Sunday my dad and I took the kids to see Wallace and Gromit: The Curse of the Were-Rabbit. Hands down, the best movie I’ve seen this year. The story is funny and quirky, and the claymation is simply a delight to watch. And it’s genuinely funny, which is rare in a movie these days; like my dad said, I haven’t laughed so hard at a movie in a long time.
Amazon has a good deal on the first three Wallace and Gromit films on DVD. I’ve got a couple of them on videotape around here somewhere, but it sure would be nice to get a hold of this…
In other related news, a fire wiped out Aardman Animations over the weekend… destroyed nearly everything, including the props and sets from those first Wallace and Gromit films. That’s rough.
This is cool yet random and kind of freaky at the same time: Skeletal Systems of Cartoon Characters.
Animation was the format of choice for children’s television in the 1960s, a decade in which children’s programming became almost entirely animated. Growing up in that period, I tended to take for granted the distortions and strange bodies of these entities.
I decided to take a select few of these popular characters and render their skeletal systems as I imagine they might resemble if one truly had eye sockets half the size of its head, or fingerless-hands, or feet comprising 60% of its body mass.
I like Charlie Brown’s skeleton a lot, but nothing there is quite as alien and disturbing as Buttercup’s (the Powerpuff Girl) skeleton. And this is cool: “Twenty-two of these are currently on show at Stumptown Coffee/Belmont in Portland, Oregon the month of December 2004.” I wish I had time to see them since we’re in Portland right now, but oh well.
Via Boing Boing.
Too cool: The Map of Springfield. You know, Springfield from The Simpsons. Amazing amount of effort going into this.
This is a total geek-out post. You’ve been warned.
The kids and I have been watching the Clone Wars mini-series that was on Cartoon Network (we’re watching them on the computer, a few episodes at a time… it’s much more convenient that way), and enjoying it quite a bit. Hell of a clever idea, too, the way they put it together, with 3 minute segments/episodes.
Anyway, I have to say that by far the best episode is Chapter 13, the “Mace Windu kicks ass” episode. This one little episode alone basically makes all this whole Star Wars prequel stuff worthwhile.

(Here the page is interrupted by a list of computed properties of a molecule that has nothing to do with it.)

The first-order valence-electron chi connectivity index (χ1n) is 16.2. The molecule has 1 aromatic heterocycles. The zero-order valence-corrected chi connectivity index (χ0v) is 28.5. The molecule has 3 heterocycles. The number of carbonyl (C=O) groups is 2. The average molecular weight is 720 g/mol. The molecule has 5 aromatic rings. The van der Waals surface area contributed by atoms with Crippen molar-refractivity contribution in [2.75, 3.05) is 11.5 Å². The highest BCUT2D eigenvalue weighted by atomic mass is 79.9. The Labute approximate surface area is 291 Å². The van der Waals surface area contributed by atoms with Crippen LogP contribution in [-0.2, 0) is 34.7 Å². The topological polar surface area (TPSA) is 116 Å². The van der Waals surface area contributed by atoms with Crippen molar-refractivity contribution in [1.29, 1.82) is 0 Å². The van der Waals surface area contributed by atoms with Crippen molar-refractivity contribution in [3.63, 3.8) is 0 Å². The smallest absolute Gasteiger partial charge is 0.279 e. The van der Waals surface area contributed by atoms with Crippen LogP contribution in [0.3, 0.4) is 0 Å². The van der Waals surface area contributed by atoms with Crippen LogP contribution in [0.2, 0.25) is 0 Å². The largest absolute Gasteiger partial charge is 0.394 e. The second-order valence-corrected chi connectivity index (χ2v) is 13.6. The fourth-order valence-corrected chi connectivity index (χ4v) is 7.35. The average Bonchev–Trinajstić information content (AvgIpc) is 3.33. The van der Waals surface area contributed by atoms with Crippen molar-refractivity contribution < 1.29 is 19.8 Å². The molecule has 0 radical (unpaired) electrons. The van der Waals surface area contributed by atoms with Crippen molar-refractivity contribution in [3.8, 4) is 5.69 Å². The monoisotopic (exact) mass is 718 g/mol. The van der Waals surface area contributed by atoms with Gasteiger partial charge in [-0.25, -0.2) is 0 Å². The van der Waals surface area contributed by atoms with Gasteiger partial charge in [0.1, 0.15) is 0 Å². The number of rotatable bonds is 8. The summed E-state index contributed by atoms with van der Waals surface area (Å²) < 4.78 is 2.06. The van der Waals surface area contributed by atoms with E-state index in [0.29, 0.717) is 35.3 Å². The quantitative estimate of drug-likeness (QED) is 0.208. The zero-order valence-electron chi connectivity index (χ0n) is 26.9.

Quick quiz: who around here doesn’t like Scooby Doo?
Odd that a cartoon that first aired before I was even born can be so popular, yet it’s even a favorite of my three-year-old daughter, Kaitlyn. And of course, it’s on my list of favorite cartoons, too. Well, the “classic” stuff, anyway.
Nostalgia. What’s it good for, eh?
Anyway. My definition of “classic” Scooby Doo is pretty much limited to the original series, “Scooby Doo, Where are You?“. Some of “The New Scooby Doo Movies” are amusing (these aired right after the original series in the early ’70’s), but some are really bad (badly drawn/animated, badly conceived) and it’s hard to reconcile them into “canon” anyway. Anything after that I could just throw out— especially anything dealing with Scrappy Doo. Ugh.
(Ironically, Kaitlyn loves Scrappy Doo. I wonder if she’ll grow out of that?)
I’ve gotten a big kick out of the newer animated movies, though (especially the first of them, Scooby Doo on Zombie Island). They fit perfectly into my notion of what the Scooby “universe” should be, give or take. Well-done and modern art and animation, too.
So, I was excited today to find out that there’s a new Scooby Doo cartoon series on TV— the first in at least 12 years— that seems to fit canonically into the Scoobyverse between the original series and the new movies: “What’s New, Scooby Doo?” It just came out last September on the WB. Looks to be the same animation artwork/style from the new movies. And it’s going to be airing on Cartoon Network starting the end of this month. Is that cool or what?
(Jeez… I am such a geek… but I couldn’t resist.)